Chaplin’s Fork Dance: Modernity, Disenchantment, and Re-enchatment Through Smallness


The schlemiel character often stumbles over the smallest things.  While most of us would never pay attention to or miss such little things, they are the cause of his or her bad luck. The response to these little things is what gives the schlemiel its childlike, small character. These little stammer-ings and stumbl-ings are what make the many schlemiels played by Woody Allen, Adam Sandler, Seth Rogen, Gretta Gerwig, or Amy Schumer so – as Arendt said of Chaplin’s schlemiel – “charming.” These little stammering and stumblings – because they are so absent minded – redeem the schlemiel character.

Recently I saw a Chaplin clip that, to my mind, gave a comic figuration that illustrates the aesthetic redemption smallness. In Goldrush (1925), and in so many of his films. He turned small stumblings and stammerings into a dance – a fork dance.

His comedy redeems more than something personal; however.

As Aubrey Glazer, notes, in his recent book on Leonard Cohen, Tangle of Matter and Ghost: Leonard Cohen’s Post-secular Songbook Mysticism(s) Jewish and Beyond: if spirituality is to matter any more it must address the disenchantment of modernity. He cites the philosopher Charles Taylor – the foremost thinker of “post-secularism” to explain what is at stake with modern disenchantment:

In “Disenchantment- Reenchantment,” Taylor draws out the distinctions between existence in the enchanted world that precedes modernity and the disenchanted world that lies at the core of modernity and how it has indelibly shaped the modern mind….Yet amid all of the remarkable discoveries and insights that mark modernity, it is still accurate to claim that the demarcating line “between personal agency and impersonal force” has led to the complete elimination of the unimagiable depths of the cosmos? Perhaps not.

…What appears to be emerging from the depths of secularism is what Taylor sees as a rapproachement, albiet somewhat unconscious at this juncture, between the religious and the materialist. (208-209)

How is this possible? What prompts this rapprochement? Glazer sites a passage from that essay that suggests smallness is the way of rapprochement. I’ll site a part of the Taylor passage to illustrate:

The new cosmic imaginary adds a further dimension to (this buffered identity). Having coming to sense how vast the universe in time and space, how deep the micro-constitution goes into the infinitesimal, and feel ing thus both our insignificance and fragility, we also see what a remarkable thing it is that out of this immense purposeless machine, life and then feeling and thought emerge. (209)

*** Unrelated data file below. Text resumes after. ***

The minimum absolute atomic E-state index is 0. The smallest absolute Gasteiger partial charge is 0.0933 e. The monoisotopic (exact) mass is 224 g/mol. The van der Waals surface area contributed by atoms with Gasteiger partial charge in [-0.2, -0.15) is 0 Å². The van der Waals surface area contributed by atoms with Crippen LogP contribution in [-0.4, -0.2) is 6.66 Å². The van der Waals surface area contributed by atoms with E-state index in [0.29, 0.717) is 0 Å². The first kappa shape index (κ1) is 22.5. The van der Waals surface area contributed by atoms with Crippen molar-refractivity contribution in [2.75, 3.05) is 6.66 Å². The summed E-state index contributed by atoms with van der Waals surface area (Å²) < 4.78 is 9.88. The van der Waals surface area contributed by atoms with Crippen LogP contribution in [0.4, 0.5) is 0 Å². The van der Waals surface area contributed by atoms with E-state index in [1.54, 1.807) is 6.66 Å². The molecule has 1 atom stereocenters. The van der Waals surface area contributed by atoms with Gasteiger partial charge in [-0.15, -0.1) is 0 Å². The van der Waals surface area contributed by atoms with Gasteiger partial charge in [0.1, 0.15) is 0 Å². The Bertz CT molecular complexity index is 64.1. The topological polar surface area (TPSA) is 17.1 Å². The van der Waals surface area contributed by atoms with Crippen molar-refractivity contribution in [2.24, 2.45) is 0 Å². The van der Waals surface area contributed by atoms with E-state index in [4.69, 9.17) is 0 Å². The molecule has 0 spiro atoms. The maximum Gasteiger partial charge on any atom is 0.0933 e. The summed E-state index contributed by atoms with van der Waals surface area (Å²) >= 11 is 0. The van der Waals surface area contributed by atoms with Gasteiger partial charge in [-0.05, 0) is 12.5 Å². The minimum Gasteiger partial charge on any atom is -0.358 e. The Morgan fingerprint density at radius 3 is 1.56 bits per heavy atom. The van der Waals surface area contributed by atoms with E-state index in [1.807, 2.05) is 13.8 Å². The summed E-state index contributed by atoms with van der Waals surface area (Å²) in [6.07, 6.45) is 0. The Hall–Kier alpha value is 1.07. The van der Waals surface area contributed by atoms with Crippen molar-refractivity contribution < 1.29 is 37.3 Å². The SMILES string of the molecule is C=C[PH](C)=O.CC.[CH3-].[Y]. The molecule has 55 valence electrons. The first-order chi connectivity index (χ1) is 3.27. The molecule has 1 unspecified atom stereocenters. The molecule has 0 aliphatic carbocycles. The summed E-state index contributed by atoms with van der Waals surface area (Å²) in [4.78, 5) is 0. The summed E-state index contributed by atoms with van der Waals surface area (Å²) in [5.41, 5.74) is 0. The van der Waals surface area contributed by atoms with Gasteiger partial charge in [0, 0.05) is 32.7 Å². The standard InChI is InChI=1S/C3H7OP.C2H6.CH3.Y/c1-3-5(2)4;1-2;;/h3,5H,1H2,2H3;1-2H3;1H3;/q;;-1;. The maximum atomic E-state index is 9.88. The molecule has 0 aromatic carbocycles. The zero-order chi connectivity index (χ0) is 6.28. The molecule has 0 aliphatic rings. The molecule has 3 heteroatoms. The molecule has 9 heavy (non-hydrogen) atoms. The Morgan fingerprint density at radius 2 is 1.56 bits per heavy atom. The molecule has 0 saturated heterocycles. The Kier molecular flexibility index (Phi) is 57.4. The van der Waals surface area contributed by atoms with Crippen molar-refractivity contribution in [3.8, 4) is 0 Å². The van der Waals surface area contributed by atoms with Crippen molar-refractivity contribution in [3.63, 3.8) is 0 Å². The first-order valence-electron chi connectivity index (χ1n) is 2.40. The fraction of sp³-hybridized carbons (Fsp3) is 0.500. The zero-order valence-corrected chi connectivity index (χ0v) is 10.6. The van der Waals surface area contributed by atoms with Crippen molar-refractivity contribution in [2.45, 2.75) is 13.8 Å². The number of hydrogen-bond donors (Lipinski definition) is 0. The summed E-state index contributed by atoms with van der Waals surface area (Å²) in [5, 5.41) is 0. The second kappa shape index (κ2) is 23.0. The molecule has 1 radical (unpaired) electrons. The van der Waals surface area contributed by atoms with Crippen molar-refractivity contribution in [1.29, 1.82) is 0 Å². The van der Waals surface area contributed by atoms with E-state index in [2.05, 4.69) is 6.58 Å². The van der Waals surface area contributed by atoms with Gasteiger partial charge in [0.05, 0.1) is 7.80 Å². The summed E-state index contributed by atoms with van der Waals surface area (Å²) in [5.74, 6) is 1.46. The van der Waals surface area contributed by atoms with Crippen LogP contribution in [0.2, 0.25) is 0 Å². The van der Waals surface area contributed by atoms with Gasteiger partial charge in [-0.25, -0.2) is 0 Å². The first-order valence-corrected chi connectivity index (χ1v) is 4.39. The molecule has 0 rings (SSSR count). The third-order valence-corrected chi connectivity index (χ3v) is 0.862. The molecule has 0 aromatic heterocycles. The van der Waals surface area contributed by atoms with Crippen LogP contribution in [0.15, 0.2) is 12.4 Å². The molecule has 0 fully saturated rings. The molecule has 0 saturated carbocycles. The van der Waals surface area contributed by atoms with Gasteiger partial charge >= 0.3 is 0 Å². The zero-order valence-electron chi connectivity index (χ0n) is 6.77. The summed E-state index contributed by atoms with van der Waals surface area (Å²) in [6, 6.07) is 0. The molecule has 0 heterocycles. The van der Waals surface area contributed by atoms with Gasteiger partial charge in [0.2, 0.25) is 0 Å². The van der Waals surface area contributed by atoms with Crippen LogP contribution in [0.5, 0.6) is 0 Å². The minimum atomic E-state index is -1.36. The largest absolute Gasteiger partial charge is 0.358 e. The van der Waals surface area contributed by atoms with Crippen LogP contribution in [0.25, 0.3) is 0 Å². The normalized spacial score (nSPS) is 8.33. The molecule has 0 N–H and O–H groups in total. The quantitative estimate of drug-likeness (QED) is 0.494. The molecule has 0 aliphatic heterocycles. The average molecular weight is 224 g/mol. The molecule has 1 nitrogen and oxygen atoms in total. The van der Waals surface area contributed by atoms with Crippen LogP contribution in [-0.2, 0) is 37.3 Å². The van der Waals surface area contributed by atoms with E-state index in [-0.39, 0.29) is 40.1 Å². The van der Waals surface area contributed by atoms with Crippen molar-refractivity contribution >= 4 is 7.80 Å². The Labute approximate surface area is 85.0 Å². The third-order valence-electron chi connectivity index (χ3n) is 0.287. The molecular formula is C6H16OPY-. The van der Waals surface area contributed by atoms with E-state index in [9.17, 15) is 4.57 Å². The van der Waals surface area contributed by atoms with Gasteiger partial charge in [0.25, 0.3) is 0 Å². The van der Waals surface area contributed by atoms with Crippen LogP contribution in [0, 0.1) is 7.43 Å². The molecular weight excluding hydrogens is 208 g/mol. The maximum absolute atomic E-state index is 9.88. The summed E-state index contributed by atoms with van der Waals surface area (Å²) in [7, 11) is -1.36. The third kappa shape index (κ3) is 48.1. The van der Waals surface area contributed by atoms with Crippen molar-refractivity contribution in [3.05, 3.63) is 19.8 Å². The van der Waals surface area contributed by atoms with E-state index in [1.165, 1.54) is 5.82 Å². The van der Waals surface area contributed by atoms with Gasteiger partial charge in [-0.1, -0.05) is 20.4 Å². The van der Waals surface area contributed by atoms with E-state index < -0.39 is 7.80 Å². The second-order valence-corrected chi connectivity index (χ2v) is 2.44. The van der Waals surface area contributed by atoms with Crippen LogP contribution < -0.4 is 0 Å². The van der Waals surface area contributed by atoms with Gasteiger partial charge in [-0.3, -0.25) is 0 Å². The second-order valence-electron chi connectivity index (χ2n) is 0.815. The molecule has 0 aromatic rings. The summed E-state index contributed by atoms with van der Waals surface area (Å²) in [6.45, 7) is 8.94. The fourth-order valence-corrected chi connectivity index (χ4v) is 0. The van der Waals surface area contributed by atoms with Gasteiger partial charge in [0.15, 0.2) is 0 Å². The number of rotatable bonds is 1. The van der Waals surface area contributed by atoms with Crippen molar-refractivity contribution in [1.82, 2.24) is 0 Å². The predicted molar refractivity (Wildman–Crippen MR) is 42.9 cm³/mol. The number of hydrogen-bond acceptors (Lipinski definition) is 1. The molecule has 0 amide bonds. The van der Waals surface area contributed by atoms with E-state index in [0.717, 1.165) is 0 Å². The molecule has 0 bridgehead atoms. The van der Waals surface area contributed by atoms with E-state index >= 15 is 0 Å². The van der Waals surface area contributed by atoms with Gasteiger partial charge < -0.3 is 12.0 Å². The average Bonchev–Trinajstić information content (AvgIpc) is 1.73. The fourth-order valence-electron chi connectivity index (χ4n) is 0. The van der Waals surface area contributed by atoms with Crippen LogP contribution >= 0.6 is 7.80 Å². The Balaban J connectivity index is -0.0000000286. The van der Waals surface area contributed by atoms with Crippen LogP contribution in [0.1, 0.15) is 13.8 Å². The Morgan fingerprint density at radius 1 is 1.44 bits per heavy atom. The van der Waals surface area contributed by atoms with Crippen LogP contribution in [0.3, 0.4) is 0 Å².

Glazer reads this passage in terms of an awe that emerges through marking the “difference between personal agency and impersonal force” which is at the “precipice of the infintesmial”(201). Glazer reads this difference in relation to Leonard Cohen, prophesy, and poetry.

One of the main tasks of Glazer’s book is to suggest that the “bard” (the poet) has replaced the prophet. According to Glazer, we see this illustrated in Cohen’s poems: especially his song/poems: “Story of Issac.”

And the “Window.” Both songs/poems traverse Judaism and Chrisiantiy through a “syncretism” of Jewish and Christian elements. They bring the individual up and then down into matter and a collective fallen community of “post secular” fallen angels – in a “new Jerusalem” (up there) and an “runied one” (down here). Its a reversal of directions into a spiritual kind of dialectical materiality :

This reading of the difference that is prompted by the infintesimal focuses more on poetry as redemptive by pronouncing the awesome divide between individual freedom and spiritual transcendence and collective ruin in Jerusalem. The meaning of this collective Jerusalem needs to be understood as an imaginal figuration of spirituality in the post-secular age. This is a brilliant reading of Leonard Cohen and it is a reading that Glazer suggests – like Elliot Wolfson and James Diamond – a subject of Jewish philosophy.

What I’d like to do – building on Glazer and Charles Taylor’s reading of re-enchantment – is to suggest that smallness is a figure for Jewish philosophy. It prompts not just the “bard” but the comedian and the comic figuration of the schlemiel. The schlemiel turns us to the imaginal space of small things that are redemptive. Chaplin shows us that the schlemiel can turn the small things into a fork dance.

Chaplin brought us closer not so much to these little machines, than the schlemiel’s response to them. They animate smallness; they become smallness.

As we jettison into the future, things are getting even smaller. And so are we.

The more apps we have, the more questions we have answered by google (“hello google”), we are going to feel the need for comedy and Chaplin’s “dance of the forks.” Without it, what spirit is left? To be sure, smallness seems to have the key. The imaginal figure of the schlemiel may be the last thing that can bring us down to earth with its stammerings and stumblings. Who knows? The schlemiel knows. He’s dancing with forks to make you smile about smallness.

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